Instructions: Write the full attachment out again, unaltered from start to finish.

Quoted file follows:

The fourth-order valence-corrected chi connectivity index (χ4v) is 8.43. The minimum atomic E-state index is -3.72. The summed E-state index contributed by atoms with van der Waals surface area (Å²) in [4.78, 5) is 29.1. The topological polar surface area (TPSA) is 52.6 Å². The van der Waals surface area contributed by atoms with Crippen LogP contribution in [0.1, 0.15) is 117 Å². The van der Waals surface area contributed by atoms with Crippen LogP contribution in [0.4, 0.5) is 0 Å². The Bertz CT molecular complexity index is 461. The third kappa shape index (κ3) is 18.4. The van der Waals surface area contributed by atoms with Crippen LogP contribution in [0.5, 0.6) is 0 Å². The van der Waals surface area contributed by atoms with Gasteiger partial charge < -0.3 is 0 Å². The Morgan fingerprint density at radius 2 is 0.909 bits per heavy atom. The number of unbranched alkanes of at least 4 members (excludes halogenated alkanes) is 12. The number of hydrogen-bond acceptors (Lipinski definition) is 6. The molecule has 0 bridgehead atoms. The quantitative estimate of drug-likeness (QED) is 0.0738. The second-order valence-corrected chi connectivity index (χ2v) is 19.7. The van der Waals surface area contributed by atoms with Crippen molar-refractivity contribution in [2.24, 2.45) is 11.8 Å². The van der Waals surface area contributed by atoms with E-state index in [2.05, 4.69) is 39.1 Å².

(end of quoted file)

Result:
The fourth-order valence-corrected chi connectivity index (χ4v) is 8.43. The minimum atomic E-state index is -3.72. The summed E-state index contributed by atoms with van der Waals surface area (Å²) in [4.78, 5) is 29.1. The topological polar surface area (TPSA) is 52.6 Å². The van der Waals surface area contributed by atoms with Crippen LogP contribution in [0.1, 0.15) is 117 Å². The van der Waals surface area contributed by atoms with Crippen LogP contribution in [0.4, 0.5) is 0 Å². The Bertz CT molecular complexity index is 461. The third kappa shape index (κ3) is 18.4. The van der Waals surface area contributed by atoms with Crippen LogP contribution in [0.5, 0.6) is 0 Å². The van der Waals surface area contributed by atoms with Gasteiger partial charge < -0.3 is 0 Å². The Morgan fingerprint density at radius 2 is 0.909 bits per heavy atom. The number of unbranched alkanes of at least 4 members (excludes halogenated alkanes) is 12. The number of hydrogen-bond acceptors (Lipinski definition) is 6. The molecule has 0 bridgehead atoms. The quantitative estimate of drug-likeness (QED) is 0.0738. The second-order valence-corrected chi connectivity index (χ2v) is 19.7. The van der Waals surface area contributed by atoms with Crippen molar-refractivity contribution in [2.24, 2.45) is 11.8 Å². The van der Waals surface area contributed by atoms with E-state index in [2.05, 4.69) is 39.1 Å².